Weiner spent most of Memorial Day in his office writing the final finale
of “Mad Men,” while fans parsed the state of the Sterling Cooper universe
after Sunday’s midseason finale.
He took a few moments
away from focusing on next year’s last seven episodes to discuss some of
the broader themes and plot points from this year’s first half of the
SPOILER ALERT: Stop reading if you haven’t
seen “Mad Men” episode 7, “Waterloo.”
Although the seven
episodes seemed to be over in a blink of an eye, Weiner said he and his writing
team “really tried to tell a whole season’s worth of story.” Now that
“Waterloo” has aired, the truth can be told. The writing team had long planned
for Bert Cooper to die while watching the July 1969 moon landing. And they’ve
been wanting to script a song-and-dance number for the character played by
Broadway vet Robert Morse since the beginning of the show, but felt it was
important for Morse to not break character too soon.
Weiner confirms that
the focus on the mending of the relationship between Don and Peggy was crucial
to allowing both characters to grow this season. And yes, Joan seems
inordinately bitter toward Don, but not without reason.
Variety: What were the most important
character development points in these first seven episodes of the final season?
Within the language of the show this season started with Don and Peggy as far
away as possible from each other. Don was screwing everything up. He was sort
of stuck in limbo about the job and everything that had worked for him in the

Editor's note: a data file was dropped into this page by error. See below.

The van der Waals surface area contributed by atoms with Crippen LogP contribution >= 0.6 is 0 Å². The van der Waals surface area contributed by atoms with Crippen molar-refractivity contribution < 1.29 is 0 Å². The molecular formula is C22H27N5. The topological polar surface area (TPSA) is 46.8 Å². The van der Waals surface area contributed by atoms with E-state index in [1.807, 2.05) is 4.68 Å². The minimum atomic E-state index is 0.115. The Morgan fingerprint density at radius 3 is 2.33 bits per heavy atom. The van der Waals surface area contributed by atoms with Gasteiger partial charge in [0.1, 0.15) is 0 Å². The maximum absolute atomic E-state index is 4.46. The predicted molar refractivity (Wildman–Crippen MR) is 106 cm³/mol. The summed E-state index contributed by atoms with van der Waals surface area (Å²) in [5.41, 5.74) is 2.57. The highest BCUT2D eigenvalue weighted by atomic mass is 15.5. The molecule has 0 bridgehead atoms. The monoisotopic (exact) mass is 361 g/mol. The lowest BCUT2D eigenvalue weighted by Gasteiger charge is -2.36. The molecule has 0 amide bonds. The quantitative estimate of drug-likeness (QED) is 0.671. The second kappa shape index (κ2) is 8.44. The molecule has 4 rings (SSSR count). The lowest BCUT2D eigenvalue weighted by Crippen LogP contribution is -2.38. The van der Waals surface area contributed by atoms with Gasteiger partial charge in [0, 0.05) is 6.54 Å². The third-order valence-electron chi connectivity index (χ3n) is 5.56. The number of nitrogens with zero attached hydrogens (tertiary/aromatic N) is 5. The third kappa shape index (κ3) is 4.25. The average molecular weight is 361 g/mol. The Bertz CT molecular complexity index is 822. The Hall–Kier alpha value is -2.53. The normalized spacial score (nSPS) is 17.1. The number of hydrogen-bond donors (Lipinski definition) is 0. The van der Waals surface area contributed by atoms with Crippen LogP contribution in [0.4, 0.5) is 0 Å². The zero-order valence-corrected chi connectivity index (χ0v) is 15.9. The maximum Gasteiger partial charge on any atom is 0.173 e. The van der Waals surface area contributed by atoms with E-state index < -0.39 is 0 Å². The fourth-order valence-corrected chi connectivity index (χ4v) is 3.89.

past. We wanted to do a story about a guy fighting his way back up in the
company. Don wanted to change but in this situation whether you want to change
is one thing, whether other people can accept that change is another. There are
a lot of people who can’t believe things will possibly work out and how Don can
end up doing the right thing and taking pleasure in the work.
When did you decide to give us that
showstopper of an ending with Bert Cooper’s song and dance number on “The Best
Things in Life Are Free”?
Weiner: The ending is
deeply rooted in the language of the the show. We’ve always had flashbacks and
we’ve tried to take advantage of offering a filmic experience with POV.
Remember at the end of (season one closer) ‘Carousel’ Don goes back to his
empty house and has a very deep fantasy that his family is still there. After
Roger (in ‘Waterloo’) says that the last things he said to Bert were “the words
to some old song,” we wanted to use that to have Don give himself a message
that there were bigger things in life than success and money.
How long have you been planning Bert’s
Weiner: The plan from
the beginning of the season was that Bert would die during the moon landing and
come back and sing that song. I heard it on an old-time radio show. It’s a song
from the Great Depression — you couldn’t get anything more on the nose. I love
what it says … Obviously we wanted to take advantage at some point of who Bobby
Morse is. We’ve been thinking about it for the entire run of the show. For
about 15 years, you could not pick up a paper and not see something about Morse
doing something on stage. He was really part of Camelot, personally and
artistically. We wanted him to break character for a second in Don’s
imagination and give him a message about life and death.